The largest of the Central American countries, detailed mapping of Nicaragua, was initiated in 1946 with the signing of an agreement with the Inter-American Geodetic Survey (IAGS) to establish geodetic control for a national survey, with the foundation of an Office of Geodesy, subsequently becoming the Instituto Geográfico Nacional (IGN), Managua. Mapping now falls within the remit of the Instituto Nicaragϋense de Estudios Territoriales (INETER).

In 1954, complete air photo cover of the Pacific western part of the country was flown by the USAAF, and this formed the basis for the first photogrammetric mapping. A basic series at 1:50,000 scale (Series E751) was published progressively from 1956 by the US Defense Mapping Agency (DMA), now National Imagery and Mapping Agency (NIMA)) and was almost complete when the DMA/IAGS pulled out in 1981.

During the Sandinista government, mapping was put under military control, and was not released to the public. During this period, the government received mapping aid from Cuba and the USSR, who flew new air photo cover and used this to update and complete the series.

With the establishment of the post-Sandinista government, the mapping authority returned in 1991 to civilian status under the Ministry of Construction and Transport. At the same time the 1:50,000 scale map was made unrestricted.

The series retains the format and basic specification of the DMA series, with sheets each covering 10 minutes of latitude by 15 minutes of longitude. Projection and grid are UTM, Clarke 1866 ellipsoid, and contours are at 20 m intervals. The map has, however, been updated and sheets carry an extensive legend with particular attention given to land use and vegetation.

A 1:250,000 scale DMA series covering the country in 12 sheets (Series E503) was first published in the 1960s. A second edition appeared in 1980-82 and the series was updated in 1996-97. A 1:525,000 scale general map of the country was published by INETER in 1995. This is on the UTM projection with 200 m interval contours. 1:100,000 scale planimetric mapping (Series E651), began in the 1950s by the DMA, covered mainly the Pacific west of the country. A few 1:25,000 scale sheets (Series E851) in the area of Managua were also published and a series of large-scale cadastral maps is in progress.

In addition to the conventional mapping, radar maps were compiled in the 1970s, using SLAR imagery flown by Westinghouse Electric Corporation which was then converted into 1:100,000 scale mosaics by Hunting Surveys, Toronto. These were used to create interpretative maps of land cover, geomorphology and geology. A 1:250,000 scale land use map (Uso de suelo) interpreted from LANDSAT imagery was produced with the aid of the Italian company Geomap and published in 12 sheets in 1983. Water quality mapping of the Pacific coast has been undertaken in collaboration with the German aid organization GTZ. A further recent cooperative initiative between Germany and the Ministerio de Ambiente y los Recursos Naturales (MARENA) is a project concerned with environmental planning and conservation (Proyecto BOSAWAS MARENA-GTZ).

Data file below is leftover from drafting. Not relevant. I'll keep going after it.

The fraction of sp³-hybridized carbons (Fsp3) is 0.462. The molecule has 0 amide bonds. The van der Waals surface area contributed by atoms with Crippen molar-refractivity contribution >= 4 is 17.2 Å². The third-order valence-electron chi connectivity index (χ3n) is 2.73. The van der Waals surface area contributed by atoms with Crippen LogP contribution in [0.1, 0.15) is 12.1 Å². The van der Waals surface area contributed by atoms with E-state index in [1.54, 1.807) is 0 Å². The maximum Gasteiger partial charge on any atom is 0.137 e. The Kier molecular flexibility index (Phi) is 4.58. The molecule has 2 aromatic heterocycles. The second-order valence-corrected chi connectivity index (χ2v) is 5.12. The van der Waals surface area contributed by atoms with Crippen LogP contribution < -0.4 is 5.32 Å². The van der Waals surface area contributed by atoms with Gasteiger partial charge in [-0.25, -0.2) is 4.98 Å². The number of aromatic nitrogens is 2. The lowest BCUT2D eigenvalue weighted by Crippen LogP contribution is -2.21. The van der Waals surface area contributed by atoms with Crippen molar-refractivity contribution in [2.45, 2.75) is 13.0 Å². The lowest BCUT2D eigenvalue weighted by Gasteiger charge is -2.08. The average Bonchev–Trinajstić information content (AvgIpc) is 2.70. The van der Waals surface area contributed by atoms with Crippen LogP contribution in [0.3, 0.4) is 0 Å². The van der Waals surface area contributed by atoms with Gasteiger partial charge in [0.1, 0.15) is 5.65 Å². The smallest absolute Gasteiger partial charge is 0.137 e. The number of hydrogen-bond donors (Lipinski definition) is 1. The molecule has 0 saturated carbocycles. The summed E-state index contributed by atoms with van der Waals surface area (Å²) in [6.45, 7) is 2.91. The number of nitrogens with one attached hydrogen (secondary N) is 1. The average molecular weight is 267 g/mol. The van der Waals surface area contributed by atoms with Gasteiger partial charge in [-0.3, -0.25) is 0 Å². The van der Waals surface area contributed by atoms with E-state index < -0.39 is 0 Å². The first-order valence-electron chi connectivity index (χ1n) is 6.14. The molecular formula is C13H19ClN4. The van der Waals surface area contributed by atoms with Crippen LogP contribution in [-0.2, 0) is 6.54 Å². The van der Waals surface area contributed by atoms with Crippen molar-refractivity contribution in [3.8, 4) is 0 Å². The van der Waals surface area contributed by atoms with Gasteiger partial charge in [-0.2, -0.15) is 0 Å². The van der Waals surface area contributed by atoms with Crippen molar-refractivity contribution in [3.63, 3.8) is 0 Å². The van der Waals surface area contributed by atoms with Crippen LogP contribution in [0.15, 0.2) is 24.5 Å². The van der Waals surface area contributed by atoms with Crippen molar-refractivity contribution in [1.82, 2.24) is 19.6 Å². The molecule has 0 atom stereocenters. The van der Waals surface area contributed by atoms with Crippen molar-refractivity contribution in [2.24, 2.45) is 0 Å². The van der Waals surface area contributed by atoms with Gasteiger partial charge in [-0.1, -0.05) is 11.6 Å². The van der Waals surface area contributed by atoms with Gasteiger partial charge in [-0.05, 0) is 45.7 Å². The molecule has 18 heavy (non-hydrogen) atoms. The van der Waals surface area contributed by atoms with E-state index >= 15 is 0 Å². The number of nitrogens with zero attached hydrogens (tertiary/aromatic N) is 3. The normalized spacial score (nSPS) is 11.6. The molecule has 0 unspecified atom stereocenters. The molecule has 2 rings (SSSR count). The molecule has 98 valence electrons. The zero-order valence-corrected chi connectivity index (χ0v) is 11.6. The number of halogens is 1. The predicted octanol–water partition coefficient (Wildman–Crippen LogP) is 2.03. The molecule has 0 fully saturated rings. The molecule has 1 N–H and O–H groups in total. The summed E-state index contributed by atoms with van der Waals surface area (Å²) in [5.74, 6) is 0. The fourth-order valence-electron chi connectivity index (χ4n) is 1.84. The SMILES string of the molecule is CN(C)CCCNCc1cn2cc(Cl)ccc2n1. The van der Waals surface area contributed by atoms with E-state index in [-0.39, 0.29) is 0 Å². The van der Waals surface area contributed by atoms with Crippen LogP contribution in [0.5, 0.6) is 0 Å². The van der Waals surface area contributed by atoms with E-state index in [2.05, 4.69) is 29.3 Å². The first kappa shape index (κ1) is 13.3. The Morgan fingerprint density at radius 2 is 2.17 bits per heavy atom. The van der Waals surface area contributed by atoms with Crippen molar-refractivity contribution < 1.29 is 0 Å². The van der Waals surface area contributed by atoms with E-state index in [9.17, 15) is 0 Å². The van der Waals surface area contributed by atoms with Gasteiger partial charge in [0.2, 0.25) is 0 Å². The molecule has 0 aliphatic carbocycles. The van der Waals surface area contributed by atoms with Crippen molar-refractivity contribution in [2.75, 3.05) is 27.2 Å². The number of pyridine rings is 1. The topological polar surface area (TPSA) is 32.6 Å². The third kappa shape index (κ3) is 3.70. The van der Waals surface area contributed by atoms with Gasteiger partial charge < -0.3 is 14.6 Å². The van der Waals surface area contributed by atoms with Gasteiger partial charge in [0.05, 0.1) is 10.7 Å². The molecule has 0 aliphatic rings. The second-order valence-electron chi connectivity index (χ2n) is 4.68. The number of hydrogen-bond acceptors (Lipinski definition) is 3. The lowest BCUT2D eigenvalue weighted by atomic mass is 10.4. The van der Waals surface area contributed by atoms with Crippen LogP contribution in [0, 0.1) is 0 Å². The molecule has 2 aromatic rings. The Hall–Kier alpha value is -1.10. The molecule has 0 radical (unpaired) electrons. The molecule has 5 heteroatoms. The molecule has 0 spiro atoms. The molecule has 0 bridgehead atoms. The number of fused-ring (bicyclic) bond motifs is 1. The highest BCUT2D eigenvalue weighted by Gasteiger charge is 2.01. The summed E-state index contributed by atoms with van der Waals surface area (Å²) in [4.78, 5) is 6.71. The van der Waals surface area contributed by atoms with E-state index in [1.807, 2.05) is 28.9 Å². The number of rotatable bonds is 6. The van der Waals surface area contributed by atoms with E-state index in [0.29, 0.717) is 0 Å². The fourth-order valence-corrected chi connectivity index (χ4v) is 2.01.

Soviet military topographic mapping of Nicaragua exists at the following scales: 1:1,000,000 (4 sheets, complete coverage, published in 1990); 1:500,000 (7 sheets, complete coverage, published in 1985) and 1:200,000 (27 sheets, complete coverage, published in 1984). These products are available in print, digital raster and digital vector GIS formats from East View Geospatial.

The USSR cooperated in the production of a geological map in the 1980s, and this was eventually published by INETER at 1:500,000 scale in 1995. The Dirección de Promoción y Desarrollo Minero is responsible for earth science mapping.

A multi-sheet, contoured map of Greater Managua was published by INETER in 1989, with sheets issued as diazos. Pictomaps of a number of cities were published in the 1970s by the IGN.

Several tourist maps are available for the country and for the capital city of Managua. These include a 1996 tourist map from the Ministerio de Turismo (MITUR), which has the whole country on one side and Managua on the reverse, and guide maps from the Compañia de Servicios Publicatarios Geográficos (SERPUGESA). A good tourist map of the country has been published by International Travel Maps (ITM), Vancouver.

A population census was carried out in 1995 by the Instituto Nacional de Estadísticas y Censos (INEC), and maps of all the departments and municipalities were prepared to facilitate this. Rural area maps are at scales of 1:12,500 or 1:25,000; urban areas are at scales of 1:1,000; 1:2,000 or 1:3,000.

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